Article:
15 permanent ways to cut your energy bills

·5-min read
 (Smart Energy GB)
(Smart Energy GB)

Keeping household bills as low as possible is always a smart move, regardless of the economy, the pandemic, and the state of your own personal finances. We’ve rounded up 15 ways to help you keep a lid on energy costs – for good.

1. Set a reminder to switch

Once your fixed term tariff is up you will likely start paying the ‘standard rate’ tariff unless you switch. This is the most expensive rate for gas and electricity.

Your energy provider is required by regulator, Ofgem to flag up the expiry date with you. And it says suppliers must give ‘sufficient time for customers to act on the notice that their fixed-term contract is about to come to an end’.

But in the event you don’t open a letter or email sent in the run up to the expiry date, cover all bases by setting your own reminder on your phone or adding it to your calendar.

When it comes to the switch itself, use a comparison service to search the market for a better value tariff.

2. Turn down the heat

Turning your thermostat down by one degree would save £60 a year on your heating bills – according to the Energy Saving Trust (EST).

3. Save on electrical appliances

Switch appliances off standby mode to save £35 a year and remember not to leave laptops and mobile phones on charge unnecessarily.

4. Shorter showers

A family of four could save £75 a year on energy and water bills by spending just one minute less in the shower each day.

5. Eliminate draughts

Feel around your windows and doors to check for draughts. Seal any holes or use draught excluders. The EST says draught-proofing windows and doors and blocking cracks in floors and skirting boards can save around £20 a year on energy bills.

6. Turn lights off when not in use

Get the whole family into the habit of switching lights and lamps off in rooms they’re not using. If you switch a light off for just a few seconds, you will save more energy than it takes for the light to start up again. It can save around £15 a year on your energy bills.

7. Invest in radiator reflector sheets

Heat is lost out the back of radiators, especially those fixed to external walls. Placing reflective foils – which cost around £22 for a pack of three – between the wall and the radiator can help keep your home toasty but also lift a weight of the wallet. Search online for the best value deal.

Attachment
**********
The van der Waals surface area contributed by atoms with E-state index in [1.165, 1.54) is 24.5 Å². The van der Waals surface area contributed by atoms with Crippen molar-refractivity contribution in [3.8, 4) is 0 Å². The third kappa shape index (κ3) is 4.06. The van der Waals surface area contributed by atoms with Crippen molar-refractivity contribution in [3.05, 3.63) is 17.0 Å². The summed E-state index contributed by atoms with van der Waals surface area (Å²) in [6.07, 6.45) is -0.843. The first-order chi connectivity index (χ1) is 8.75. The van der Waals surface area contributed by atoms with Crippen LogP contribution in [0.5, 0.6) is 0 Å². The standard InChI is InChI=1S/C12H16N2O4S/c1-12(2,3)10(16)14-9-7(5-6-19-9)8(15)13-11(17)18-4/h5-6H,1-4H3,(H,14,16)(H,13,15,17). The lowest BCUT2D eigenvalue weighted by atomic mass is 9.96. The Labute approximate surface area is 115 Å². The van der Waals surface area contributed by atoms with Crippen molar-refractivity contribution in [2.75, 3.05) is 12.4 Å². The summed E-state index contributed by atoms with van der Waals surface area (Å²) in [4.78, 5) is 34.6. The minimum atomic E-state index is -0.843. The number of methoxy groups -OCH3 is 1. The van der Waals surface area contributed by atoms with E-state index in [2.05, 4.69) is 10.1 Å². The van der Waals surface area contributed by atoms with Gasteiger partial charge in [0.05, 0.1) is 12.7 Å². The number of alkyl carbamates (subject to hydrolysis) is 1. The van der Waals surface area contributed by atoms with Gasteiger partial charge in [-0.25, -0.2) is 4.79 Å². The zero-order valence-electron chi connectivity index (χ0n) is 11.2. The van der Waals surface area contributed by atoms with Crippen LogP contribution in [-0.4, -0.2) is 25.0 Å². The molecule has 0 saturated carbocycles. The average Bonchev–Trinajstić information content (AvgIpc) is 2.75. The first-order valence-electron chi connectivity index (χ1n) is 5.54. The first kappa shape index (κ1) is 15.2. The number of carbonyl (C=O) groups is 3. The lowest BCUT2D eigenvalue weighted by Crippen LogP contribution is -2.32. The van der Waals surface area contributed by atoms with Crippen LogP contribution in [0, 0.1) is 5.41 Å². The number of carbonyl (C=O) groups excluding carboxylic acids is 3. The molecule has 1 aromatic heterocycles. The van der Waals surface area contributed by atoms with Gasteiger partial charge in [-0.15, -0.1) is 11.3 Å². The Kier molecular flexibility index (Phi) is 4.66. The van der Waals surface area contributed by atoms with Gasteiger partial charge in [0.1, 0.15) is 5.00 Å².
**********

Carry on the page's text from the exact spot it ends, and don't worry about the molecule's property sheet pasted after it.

8. Service your boiler

Gas Safe Register is advising people to check their boiler is up to scratch, as usage is set to rise by more than half due to lockdowns and home working.

Servicing your boiler now could both reduce energy bills and spare having to pay for emergency repairs following a sudden breakdown.

Waiting until a boiler is worn out before replacing it is a false economy as the boiler’s inefficiency will be costing more in monthly bills too.

A boiler service typically costs £72 while a breakdown costs £200 on average. Installing a new boiler can cost anything between £1,500 and £4,764, figures from consumer group Which? show.

9. Be sparing when you make a cuppa

Only fill the kettle with the amount of water you need and save around £7 a year.

10. Get smart

Smart meters are meant to provide more accurate bills and help us all to cut down on our energy use. The devices, which display energy usage in pounds and pence and transmit real-time readings to suppliers are already in around 20 million homes.

Many of the best energy deals come with the requirement that you must have a smart meter installed so you can start saving straight away now and in the future.

11. Wash clothes at a lower temperature

Selecting a 30 degree wash will conserve energy as the machine won’t need to heat the water for as long. The Energy Saving Trust says this will trim bills for your machine use by a third. Also avoid washing half loads unless you have a half load cycle option on your machine.

12. Insulate your loft

Even if you have some insulation in your loft, topping it up to the recommended depth can make a real difference. The average saving on bills is around £46 a year, but if you have no insulation at all then it can be as much as £174 a year.

There is of course an initial outlay of anything from £100 to £500. Yet loft insulation is effective for at least 40 years, plus it pays for itself much faster than that.

13. Switch furniture around

Rearrange the furniture in your rooms to ensure nothing is pushed up against radiators that will block off the heat. In particular move sofas and cupboards or bookshelves away from them to allow the warm air to circulate better.

14. Don’t heat empty rooms

Turn down radiators in rooms at home that are not used regularly such as a guest room or dining room. Don’t turn it off completely though as that can lead to damp problems during winter.

15. Check for grants available

The government has a variety of measures in place to help people with their bills during winter. One is the Government's Green Homes Grant scheme, which promised households in England vouchers worth up to £5,000 to be spent on eco-friendly home improvements such as wall and loft insulation and environmentally friendly heating systems.

There have been teething problems, but it might still be worth a look.

Bills a problem?

If you find yourself worried about paying for your bills, ring up your gas and electric supplier, or suppliers if you have two different companies, and ask for advice.

It’s better to do this before you find yourself short and risk missing a payment. Your supplier will work with you to put in place a new, affordable payment plan.

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